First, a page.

Symmetry transformation used to generate the equivalent atoms. a: 1-x, 1-y, -z

    Table 3

    Table 3.  Hydrogen Bond Lengths (Å) and Bond Angles (°) for Compounds 1 and 2
    DownLoad: CSV
    1O(1S′)–H(1)···O(1S′)a0.822.212.793128O(6W)–H(6W)···O(1S)0.982.232.8549120Symmetry codes: (a) 2-x, 1-y, 1-z; (b)1-x, 1-y, 1-z; (c) 1-x, -y, 1-z; (d) -1+x, y, z; (e) 1-x, 1-y, -z; (f) -x, 1-y, 1-z
    CompoundD–H⋅⋅⋅Ad(D–H)d(H⋅⋅⋅A)d(D⋅⋅⋅A)∠DHA
    O(1S)–H(1S)···Cl(1)b0.832.383.195167
    O(1)–H(1D)···Cl(1)c0.8092.443.241171
    O(1)–H(1C)···Cl(1)0.8172.383.191170
    N(5)–H(5)···O(1S′)0.881.892.748165.7
    N(5)–H(5)···O(1S)0.882.112.905149.5
    N(3)–H(3)···O(1)b0.881.972.807158.4
    N(1)–H(1)···Cl(1)0.912.433.279155.4
    N(10)–H(10)···O(6W)1.011.792.7976173
    N(8)–H(8)···O(3S)d1.011.782.7707165
    2O(3W)–H(3W)···O(2W)0.981.972.7948140
    O(2W)–H(2W)···O(3W)0.981.822.7948169
    O(4W)–H(4W)···O(5W)e0.982.163.1254167
    O(5W)–H(5W)···O(3W)e0.982.122.7443120
    O(6W)–H(6W)···O(1W)f0.981.972.8835153

    The fluorescence spectra of compounds 1 and 2 were measured with PerkinElmer LS 55 fluorescence spectrophotometer at a scan speed of 500 nm/min at room temperature. The fluorescent spectra of compound 1 were recorded with excitation at 383 nm, with the slit width for excitation to be 10 nm and that for emission of 15 nm. The fluorescence spectra of compound 2 were recorded under 355 nm excitation, with the slit width for excitation of 10 nm and slit width for emission to be 20 nm.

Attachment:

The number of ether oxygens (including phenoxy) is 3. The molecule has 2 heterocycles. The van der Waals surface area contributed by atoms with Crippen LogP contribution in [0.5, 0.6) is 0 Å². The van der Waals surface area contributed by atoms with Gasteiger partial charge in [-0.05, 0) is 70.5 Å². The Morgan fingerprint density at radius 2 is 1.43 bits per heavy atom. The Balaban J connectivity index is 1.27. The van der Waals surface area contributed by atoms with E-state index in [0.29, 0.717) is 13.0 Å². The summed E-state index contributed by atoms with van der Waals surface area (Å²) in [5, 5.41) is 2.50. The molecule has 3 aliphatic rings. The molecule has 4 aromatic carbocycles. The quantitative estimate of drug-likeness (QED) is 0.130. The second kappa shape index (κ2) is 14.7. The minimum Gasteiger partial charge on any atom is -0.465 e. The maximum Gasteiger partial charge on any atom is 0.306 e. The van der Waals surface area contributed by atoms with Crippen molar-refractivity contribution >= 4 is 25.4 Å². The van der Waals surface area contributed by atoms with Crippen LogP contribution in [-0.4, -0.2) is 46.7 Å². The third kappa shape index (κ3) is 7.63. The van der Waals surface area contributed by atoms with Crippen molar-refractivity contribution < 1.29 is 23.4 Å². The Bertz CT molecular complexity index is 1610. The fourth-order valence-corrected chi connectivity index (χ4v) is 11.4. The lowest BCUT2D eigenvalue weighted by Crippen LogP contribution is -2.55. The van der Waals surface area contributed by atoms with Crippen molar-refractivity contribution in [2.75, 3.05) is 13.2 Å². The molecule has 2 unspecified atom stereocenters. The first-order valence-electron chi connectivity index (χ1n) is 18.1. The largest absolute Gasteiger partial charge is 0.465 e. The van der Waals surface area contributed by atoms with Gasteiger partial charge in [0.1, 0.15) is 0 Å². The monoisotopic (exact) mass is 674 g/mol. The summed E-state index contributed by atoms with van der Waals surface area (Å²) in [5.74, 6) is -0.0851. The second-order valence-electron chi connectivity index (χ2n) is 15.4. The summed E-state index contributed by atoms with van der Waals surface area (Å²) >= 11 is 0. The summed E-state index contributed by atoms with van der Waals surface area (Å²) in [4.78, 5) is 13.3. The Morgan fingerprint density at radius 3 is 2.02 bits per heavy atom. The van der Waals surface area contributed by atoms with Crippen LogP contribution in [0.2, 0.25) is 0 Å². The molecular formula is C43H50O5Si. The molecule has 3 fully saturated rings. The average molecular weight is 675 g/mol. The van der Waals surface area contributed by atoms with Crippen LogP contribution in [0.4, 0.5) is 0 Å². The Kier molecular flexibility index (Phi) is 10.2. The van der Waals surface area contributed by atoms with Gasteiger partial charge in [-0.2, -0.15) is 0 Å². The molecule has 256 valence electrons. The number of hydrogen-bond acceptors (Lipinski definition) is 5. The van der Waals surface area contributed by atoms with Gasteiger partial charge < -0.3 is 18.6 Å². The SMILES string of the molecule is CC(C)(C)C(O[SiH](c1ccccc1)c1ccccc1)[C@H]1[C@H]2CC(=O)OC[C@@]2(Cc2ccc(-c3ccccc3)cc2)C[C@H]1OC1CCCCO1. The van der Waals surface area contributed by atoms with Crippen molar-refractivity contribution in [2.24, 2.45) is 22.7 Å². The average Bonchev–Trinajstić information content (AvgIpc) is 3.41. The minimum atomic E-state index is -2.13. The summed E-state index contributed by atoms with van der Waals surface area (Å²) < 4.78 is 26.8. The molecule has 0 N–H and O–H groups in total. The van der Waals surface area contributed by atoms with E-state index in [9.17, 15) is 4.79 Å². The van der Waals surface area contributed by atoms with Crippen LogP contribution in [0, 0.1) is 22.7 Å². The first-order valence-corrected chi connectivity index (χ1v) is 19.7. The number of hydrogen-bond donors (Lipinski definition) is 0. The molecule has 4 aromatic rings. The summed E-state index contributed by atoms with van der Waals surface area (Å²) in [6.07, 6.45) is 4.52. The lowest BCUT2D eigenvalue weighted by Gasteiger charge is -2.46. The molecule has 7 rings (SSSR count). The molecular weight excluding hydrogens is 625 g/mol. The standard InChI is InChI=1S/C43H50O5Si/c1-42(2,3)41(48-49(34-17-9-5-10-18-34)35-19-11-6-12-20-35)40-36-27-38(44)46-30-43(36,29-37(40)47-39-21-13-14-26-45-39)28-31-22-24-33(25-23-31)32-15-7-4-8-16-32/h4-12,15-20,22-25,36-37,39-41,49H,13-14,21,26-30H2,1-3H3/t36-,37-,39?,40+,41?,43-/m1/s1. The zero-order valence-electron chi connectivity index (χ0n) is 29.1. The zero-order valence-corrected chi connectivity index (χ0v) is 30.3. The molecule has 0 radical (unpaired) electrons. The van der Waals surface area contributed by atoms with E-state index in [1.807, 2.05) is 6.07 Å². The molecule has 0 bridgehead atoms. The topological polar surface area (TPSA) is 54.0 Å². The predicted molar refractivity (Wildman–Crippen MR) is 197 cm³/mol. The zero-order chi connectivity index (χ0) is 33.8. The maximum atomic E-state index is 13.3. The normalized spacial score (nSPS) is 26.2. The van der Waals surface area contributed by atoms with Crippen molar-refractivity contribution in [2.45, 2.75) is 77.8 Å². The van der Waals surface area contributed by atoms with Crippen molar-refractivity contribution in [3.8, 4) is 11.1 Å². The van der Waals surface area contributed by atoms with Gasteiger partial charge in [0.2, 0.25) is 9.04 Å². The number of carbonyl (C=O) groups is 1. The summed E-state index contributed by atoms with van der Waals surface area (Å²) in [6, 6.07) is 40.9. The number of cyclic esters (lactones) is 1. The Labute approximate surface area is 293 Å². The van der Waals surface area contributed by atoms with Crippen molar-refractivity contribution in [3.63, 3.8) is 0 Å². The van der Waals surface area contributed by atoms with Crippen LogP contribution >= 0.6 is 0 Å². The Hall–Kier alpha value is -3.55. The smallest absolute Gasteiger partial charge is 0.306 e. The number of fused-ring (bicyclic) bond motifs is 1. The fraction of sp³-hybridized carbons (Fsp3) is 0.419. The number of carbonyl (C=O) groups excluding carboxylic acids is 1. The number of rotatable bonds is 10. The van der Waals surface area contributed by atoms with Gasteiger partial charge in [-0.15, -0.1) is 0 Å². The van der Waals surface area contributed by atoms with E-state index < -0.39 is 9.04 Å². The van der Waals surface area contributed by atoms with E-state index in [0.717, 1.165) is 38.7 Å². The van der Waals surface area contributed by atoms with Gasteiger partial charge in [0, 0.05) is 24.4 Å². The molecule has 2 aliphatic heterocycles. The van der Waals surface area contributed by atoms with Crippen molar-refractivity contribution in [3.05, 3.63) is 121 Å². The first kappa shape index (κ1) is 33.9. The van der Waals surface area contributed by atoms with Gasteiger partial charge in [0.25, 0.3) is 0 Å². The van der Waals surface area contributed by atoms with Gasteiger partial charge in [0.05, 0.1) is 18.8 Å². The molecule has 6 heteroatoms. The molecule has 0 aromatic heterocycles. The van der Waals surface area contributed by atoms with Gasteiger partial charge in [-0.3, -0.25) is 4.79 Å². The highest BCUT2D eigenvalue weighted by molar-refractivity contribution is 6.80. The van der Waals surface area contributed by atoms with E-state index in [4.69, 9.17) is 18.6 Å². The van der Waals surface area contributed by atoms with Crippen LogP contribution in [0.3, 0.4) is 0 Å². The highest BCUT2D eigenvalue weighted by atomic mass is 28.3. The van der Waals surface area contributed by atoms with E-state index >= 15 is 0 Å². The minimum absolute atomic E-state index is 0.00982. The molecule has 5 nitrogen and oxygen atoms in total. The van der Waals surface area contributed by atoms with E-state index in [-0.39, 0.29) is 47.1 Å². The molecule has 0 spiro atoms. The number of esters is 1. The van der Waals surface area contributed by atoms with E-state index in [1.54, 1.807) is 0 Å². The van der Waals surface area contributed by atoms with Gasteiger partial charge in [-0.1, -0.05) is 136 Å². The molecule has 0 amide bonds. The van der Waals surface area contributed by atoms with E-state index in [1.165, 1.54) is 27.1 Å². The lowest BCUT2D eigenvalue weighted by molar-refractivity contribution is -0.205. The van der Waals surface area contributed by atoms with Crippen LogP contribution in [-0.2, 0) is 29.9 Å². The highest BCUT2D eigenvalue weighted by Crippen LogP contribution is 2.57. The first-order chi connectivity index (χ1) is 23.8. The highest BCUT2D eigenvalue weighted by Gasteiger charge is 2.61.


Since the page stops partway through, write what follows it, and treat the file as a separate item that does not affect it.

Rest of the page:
0.55g IDB (2.0 mmol) and 0.17 g CuCl2·2H2O (1.0 mmol) were dissolved in 20 mL hot ethanol and 5 mL water, respectively, followed by mixing together and refluxing for 10 h. Afterwards, the mixture was cooled to room temperature, filtered to get blue filtrate and naturally volatilized at room temperature. Several days later, purple crystals were separated out from the filtrate. After recrystallization with ethanol, the purple crystal 1 suitable for X-ray single-crystal structure analysis was obtained. IR (KBr) ν/cm-1: 3690~2911(br.s): 2943(s), 1270(s), 1625(m), 1415(m), 745(s), 285(w). Anal. Calcd. (%) for C36H46Cl2CuN10O4: C, 52.86; H, 5.62; N, 17.13. Found (%): C, 52.93; H, 5.46; N, 17.05.

    0.58 g EDTB (1.0 mmol) and 0.17 g CuCl2·2H2O (1.0 mmol) dissolved in 20 mL hot ethanol and 5 mL water, respectively were mixed together, followed by adding 0.32 g sodium salicylate (2.0 mmol) dissolved in 10 mL hot ethanol and reflux for 8 hours. After slowly cooling to room temperature and filtration, green filtrate was afforded. With natural volatilization for several days, green crystals were separated out from the filtrate. After recrystallization with ethanol, the green crystal 2 suitable for X-ray single-crystal structure analysis was obtained. IR (KBr) ν/cm-1: 3460 ~ 2952(br.s), 2940(s), 1272(s), 1630(m), 1425(m), 750(s), 295(w). Anal. Calcd. (%) for C48H54CuN10O12: C, 56.17; H, 5.27; N, 13.65. Found (%): C, 56.25; H, 5.21; N, 13.51.